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When Attackers Attack
Scholar
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[Reading Time - 2 minutes 2 seconds]

 

Wouldn't be nice to know which days of the week--and even times of day--that certain types of attacks occur most frequently? Perhaps that may cause us to be just a little more vigilant at those times. Well, that is exactly what several security firms have revealed recently, based on different analysis of attacks.

 

Here's when different attacks occur most frequently in the US (times are US Eastern Standard Time or EST):

 

MALICIOUS EMAIL ATTACHMENTS - Thursdays at 9:00 AM. The volume of emails that contain malicious email attachments spike on Thursdays (38 percent over the average weekday volume). The next most popular days (in order) are Wednesday, Monday, Tuesday and finally Friday. The weekends are low-volume malicious attachment days. And the 9:00 AM time is targeted because it's the start of the busy business day when many corporate users are combing through their emails and may have a tendency to quickly click on an attachment without thinking. The most popular attack at tricking victims to open an attachment is an email that pretends to contain an important invoice. Other popular attacks include emails that contain scanned documents sent from office printers or copies, email delivery failure notices, order and payment confirmation messages, and airline flight confirmations.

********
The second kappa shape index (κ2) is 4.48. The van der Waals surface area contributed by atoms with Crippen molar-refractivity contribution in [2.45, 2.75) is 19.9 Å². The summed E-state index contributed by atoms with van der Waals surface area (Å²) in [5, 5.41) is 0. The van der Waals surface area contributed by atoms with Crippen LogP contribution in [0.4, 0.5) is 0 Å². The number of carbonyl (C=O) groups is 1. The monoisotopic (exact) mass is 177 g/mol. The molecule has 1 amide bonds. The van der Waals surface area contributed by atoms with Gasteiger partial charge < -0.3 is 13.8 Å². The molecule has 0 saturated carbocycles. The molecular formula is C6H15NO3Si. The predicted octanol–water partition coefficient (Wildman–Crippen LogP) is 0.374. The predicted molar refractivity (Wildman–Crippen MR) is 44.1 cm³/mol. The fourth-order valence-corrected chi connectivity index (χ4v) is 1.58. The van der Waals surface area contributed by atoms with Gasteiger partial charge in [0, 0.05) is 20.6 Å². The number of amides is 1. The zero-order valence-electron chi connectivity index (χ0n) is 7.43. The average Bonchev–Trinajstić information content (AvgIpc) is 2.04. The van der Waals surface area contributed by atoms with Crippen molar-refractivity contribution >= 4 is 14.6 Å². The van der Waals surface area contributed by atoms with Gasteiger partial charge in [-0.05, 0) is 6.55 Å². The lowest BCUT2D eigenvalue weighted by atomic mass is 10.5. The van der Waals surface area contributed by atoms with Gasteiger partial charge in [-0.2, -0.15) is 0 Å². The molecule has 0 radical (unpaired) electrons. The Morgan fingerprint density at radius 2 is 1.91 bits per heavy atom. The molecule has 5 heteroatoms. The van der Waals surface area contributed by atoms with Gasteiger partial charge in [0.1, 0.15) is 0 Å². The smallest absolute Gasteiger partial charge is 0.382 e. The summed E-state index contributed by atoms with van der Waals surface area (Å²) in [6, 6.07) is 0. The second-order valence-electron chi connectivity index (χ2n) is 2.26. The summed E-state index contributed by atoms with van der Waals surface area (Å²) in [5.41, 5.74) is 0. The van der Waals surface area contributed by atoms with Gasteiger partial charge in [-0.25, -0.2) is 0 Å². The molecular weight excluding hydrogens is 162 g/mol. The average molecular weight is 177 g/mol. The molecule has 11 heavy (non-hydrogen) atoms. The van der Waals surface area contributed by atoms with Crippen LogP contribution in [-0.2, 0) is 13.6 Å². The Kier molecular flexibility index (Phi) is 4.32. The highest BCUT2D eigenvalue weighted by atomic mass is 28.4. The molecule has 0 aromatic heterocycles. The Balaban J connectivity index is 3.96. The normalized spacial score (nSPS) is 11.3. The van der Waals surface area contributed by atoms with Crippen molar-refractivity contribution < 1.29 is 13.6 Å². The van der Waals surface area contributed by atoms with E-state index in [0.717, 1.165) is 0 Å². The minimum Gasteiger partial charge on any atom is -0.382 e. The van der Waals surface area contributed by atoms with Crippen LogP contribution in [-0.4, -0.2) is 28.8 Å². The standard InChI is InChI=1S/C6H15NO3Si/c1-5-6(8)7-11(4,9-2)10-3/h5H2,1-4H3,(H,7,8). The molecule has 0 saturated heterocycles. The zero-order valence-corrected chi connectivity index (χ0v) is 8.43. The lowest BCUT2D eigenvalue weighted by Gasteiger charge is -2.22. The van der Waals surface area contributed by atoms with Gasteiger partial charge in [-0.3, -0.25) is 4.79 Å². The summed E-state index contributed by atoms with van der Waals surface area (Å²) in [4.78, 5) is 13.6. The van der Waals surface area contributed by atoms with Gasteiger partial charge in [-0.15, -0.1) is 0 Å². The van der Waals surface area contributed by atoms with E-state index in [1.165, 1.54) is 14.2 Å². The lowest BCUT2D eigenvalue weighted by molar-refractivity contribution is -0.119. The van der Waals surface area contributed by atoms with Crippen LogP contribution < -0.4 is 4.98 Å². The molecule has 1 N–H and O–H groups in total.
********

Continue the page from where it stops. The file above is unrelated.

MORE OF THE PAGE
PHISHING EMAILS - Tuesdays and Thursdays. Most phishing emails are received on Tuesdays and Thursdays. And users are quick to respond: about 25 percent of all clicks on malicious URLs occur within the first 10 minutes after it is received, and half of the clicks occur within the first hour (87 percent happen within the first 24 hours).

 

KEYLOGGERS AND BACKDOORS - Mondays.

 

RANSOMWARE - Ransomware is most often sent between Tuesdays and Thursdays. Yet it also holds a unique distinction: ransomware was the only category of malware in which large volumes was sent on weekends.

 

SPAM - Tuesdays 9:00 AM to 4:00 PM. Whereas spam used to be sent around the clock (and in many instances still is), attackers now are focusing on when their victims will be online, especially corporate workers. Specifically, Tuesday had the most spam activity, followed by Wednesday and Thursday. Spam usually peaks at two different times during the day: first around 9:00 AM and then again at 11:00 AM.

 

So, these are when the attacks are most likely to occur. What are the most likely times that a user will fall for the attack?

 

Interestingly, it's different in different parts of the world. In the US and Canada, along with the UK and most of Europe, most users make a poor decision and click or open something that they should not between 8:00 AM and 3:00 PM. But the French most often clicked when they should not at 1:00 PM. And Swiss and German users generally peaked on falling for attacks in the early hours of the workday, while UK users had a drop in their bad activity after 2:00 PM.

 

What are the lessons learned? If anything can be gleaned from these numbers, perhaps it's that users need to exercise caution at looking at emails on Tuesdays and Thursdays at the beginning of the workday and right before lunchtime.

 

You can read more about when attackers attack at https://www.proofpoint.com/us/resources/white-papers/human-factor-report and https://www.esentire.com/resources/knowledge/2017-q1-threat-summary-report/ and https://securityintelligence.com/all-in-a-spammers-workweek-where-do-the-busiest-spammers-work-aroun...